wildfire

[wahyld-fahyuhr]
noun
1.
a highly flammable composition, as Greek fire, difficult to extinguish when ignited, formerly used in warfare.
2.
any large fire that spreads rapidly and is hard to extinguish.
3.
sheet lightning, unaccompanied by thunder.
4.
the ignis fatuus or a similar light.
5.
Plant Pathology. a disease of tobacco and soybeans, characterized by brown, necrotic spots, each surrounded by a yellow band, on the leaves and caused by a bacterium, Pseudomonas tabaci.
6.
Pathology Obsolete. erysipelas or some similar disease.

Origin:
before 1000; Middle English wildefire, Old English wildfȳr. See wild, fire

Dictionary.com Unabridged
Based on the Random House Dictionary, © Random House, Inc. 2014.
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Collins
World English Dictionary
wildfire (ˈwaɪldˌfaɪə)
 
n
1.  a highly flammable material, such as Greek fire, formerly used in warfare
2.  a.  a raging and uncontrollable fire
 b.  anything that is disseminated quickly (esp in the phrase spread like wildfire)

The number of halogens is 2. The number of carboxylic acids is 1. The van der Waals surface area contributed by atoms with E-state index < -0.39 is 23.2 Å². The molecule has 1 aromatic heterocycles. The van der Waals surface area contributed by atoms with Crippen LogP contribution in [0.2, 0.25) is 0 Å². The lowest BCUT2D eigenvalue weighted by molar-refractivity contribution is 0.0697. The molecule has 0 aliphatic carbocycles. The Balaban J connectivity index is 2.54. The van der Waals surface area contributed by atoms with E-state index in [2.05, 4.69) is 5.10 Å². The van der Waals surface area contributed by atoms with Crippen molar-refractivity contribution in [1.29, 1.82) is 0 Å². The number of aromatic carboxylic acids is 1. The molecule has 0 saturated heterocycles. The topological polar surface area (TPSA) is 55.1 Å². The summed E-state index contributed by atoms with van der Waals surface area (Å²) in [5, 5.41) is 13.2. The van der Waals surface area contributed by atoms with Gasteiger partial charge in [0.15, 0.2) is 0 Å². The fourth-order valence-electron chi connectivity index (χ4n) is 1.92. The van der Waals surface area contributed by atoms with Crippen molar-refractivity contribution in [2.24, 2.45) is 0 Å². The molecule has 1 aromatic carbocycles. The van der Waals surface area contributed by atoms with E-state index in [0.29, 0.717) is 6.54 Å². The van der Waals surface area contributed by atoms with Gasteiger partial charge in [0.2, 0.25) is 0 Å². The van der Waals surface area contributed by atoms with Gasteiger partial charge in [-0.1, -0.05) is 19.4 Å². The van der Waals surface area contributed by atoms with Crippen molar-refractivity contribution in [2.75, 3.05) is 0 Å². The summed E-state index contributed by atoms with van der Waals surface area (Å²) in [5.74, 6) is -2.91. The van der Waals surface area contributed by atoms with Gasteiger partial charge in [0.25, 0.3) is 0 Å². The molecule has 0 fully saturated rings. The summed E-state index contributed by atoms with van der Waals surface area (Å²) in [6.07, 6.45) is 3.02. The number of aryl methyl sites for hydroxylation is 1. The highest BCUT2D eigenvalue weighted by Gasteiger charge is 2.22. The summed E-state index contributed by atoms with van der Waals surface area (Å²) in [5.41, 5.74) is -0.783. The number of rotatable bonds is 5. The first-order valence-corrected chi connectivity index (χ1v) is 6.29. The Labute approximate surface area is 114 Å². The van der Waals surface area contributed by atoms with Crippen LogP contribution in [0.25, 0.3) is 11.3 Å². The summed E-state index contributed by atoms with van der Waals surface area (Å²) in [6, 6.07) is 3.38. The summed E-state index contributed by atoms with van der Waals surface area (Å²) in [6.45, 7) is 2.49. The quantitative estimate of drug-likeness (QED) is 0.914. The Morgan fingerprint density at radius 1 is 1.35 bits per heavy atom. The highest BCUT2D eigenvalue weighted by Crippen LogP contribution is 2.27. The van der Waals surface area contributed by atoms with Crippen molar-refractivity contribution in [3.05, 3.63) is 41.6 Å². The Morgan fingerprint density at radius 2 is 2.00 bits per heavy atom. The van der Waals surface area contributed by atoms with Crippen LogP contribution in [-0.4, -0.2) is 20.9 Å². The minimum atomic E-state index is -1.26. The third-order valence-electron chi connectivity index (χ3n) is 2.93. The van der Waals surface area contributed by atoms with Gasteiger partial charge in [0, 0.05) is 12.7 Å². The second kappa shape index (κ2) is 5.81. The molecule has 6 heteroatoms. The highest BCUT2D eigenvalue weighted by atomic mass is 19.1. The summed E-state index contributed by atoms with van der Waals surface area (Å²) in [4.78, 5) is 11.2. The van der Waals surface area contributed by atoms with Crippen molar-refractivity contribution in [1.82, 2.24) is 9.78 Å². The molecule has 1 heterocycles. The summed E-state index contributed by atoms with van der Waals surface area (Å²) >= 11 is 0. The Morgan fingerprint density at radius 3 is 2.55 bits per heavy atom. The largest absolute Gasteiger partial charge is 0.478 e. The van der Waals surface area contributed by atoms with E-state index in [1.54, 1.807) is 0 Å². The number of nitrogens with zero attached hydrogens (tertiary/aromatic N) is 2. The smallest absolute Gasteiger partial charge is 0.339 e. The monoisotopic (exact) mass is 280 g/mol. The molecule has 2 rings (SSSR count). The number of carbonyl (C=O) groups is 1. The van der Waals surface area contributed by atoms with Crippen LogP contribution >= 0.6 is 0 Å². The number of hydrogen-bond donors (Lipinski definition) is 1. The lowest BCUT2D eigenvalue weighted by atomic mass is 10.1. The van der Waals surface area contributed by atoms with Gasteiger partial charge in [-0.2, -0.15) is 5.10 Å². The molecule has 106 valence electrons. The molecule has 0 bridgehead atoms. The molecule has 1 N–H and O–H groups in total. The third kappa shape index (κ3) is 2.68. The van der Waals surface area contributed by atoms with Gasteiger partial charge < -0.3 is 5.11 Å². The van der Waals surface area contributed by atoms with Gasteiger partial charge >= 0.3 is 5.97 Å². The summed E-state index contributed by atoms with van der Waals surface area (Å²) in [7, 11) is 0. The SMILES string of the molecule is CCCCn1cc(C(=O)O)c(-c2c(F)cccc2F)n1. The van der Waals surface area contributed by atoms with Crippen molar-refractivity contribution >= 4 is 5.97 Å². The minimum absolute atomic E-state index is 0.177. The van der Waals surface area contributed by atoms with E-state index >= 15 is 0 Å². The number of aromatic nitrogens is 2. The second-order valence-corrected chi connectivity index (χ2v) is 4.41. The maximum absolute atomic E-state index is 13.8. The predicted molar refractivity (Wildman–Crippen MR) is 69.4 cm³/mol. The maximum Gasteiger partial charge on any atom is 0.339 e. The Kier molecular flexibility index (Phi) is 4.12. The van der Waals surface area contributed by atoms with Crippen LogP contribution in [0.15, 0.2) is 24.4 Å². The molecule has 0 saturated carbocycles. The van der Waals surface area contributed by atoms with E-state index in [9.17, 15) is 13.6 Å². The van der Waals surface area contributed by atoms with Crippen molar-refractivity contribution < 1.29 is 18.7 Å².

3.  lightning without audible thunder
4.  another name for will-o'-the-wisp

Collins English Dictionary - Complete & Unabridged 10th Edition
2009 © William Collins Sons & Co. Ltd. 1979, 1986 © HarperCollins
Publishers 1998, 2000, 2003, 2005, 2006, 2007, 2009
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Etymonline
Word Origin & History

wildfire
O.E., from wild (adj.) + fire (n.). Originally in ref. to spreading skin diseases; meaning "destructive fire" is attested from 1122; fig. sense is recorded from c.1300.
Online Etymology Dictionary, © 2010 Douglas Harper
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American Heritage
Idioms & Phrases

wildfire

see spread like wildfire.

The American Heritage® Dictionary of Idioms by Christine Ammer.
Copyright © 1997. Published by Houghton Mifflin.
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Example sentences
Help protect your home from wildfire by creating a fire-safe landscape.
If such systems could predict how a wildfire was likely to behave, that would
  be even better.
It may help bolster right-wingers now, but it's playing with wildfire.
Wildfire season has gotten an early start this year.
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